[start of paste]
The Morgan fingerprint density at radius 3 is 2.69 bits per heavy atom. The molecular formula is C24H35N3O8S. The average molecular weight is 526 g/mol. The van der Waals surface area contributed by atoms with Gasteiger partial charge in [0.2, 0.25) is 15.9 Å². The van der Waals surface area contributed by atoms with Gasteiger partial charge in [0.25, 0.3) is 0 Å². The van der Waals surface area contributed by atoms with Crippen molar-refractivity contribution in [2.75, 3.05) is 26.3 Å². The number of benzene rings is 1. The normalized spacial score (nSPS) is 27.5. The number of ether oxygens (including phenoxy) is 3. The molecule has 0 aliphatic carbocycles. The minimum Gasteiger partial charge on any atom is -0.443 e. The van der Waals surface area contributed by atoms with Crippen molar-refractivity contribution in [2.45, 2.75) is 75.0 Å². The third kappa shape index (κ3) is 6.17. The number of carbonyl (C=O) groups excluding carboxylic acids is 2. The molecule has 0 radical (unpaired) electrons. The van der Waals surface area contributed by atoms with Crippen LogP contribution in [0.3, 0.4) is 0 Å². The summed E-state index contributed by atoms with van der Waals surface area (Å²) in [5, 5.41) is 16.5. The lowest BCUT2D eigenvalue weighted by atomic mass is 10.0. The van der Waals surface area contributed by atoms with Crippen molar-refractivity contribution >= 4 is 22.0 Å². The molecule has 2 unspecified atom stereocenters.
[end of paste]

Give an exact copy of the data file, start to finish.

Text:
The Morgan fingerprint density at radius 3 is 2.69 bits per heavy atom. The molecular formula is C24H35N3O8S. The average molecular weight is 526 g/mol. The van der Waals surface area contributed by atoms with Gasteiger partial charge in [0.2, 0.25) is 15.9 Å². The van der Waals surface area contributed by atoms with Gasteiger partial charge in [0.25, 0.3) is 0 Å². The van der Waals surface area contributed by atoms with Crippen molar-refractivity contribution in [2.75, 3.05) is 26.3 Å². The number of benzene rings is 1. The normalized spacial score (nSPS) is 27.5. The number of ether oxygens (including phenoxy) is 3. The molecule has 0 aliphatic carbocycles. The minimum Gasteiger partial charge on any atom is -0.443 e. The van der Waals surface area contributed by atoms with Crippen molar-refractivity contribution in [2.45, 2.75) is 75.0 Å². The third kappa shape index (κ3) is 6.17. The number of carbonyl (C=O) groups excluding carboxylic acids is 2. The molecule has 0 radical (unpaired) electrons. The van der Waals surface area contributed by atoms with Crippen LogP contribution in [0.3, 0.4) is 0 Å². The summed E-state index contributed by atoms with van der Waals surface area (Å²) in [5, 5.41) is 16.5. The lowest BCUT2D eigenvalue weighted by atomic mass is 10.0. The van der Waals surface area contributed by atoms with Crippen molar-refractivity contribution >= 4 is 22.0 Å². The molecule has 2 unspecified atom stereocenters.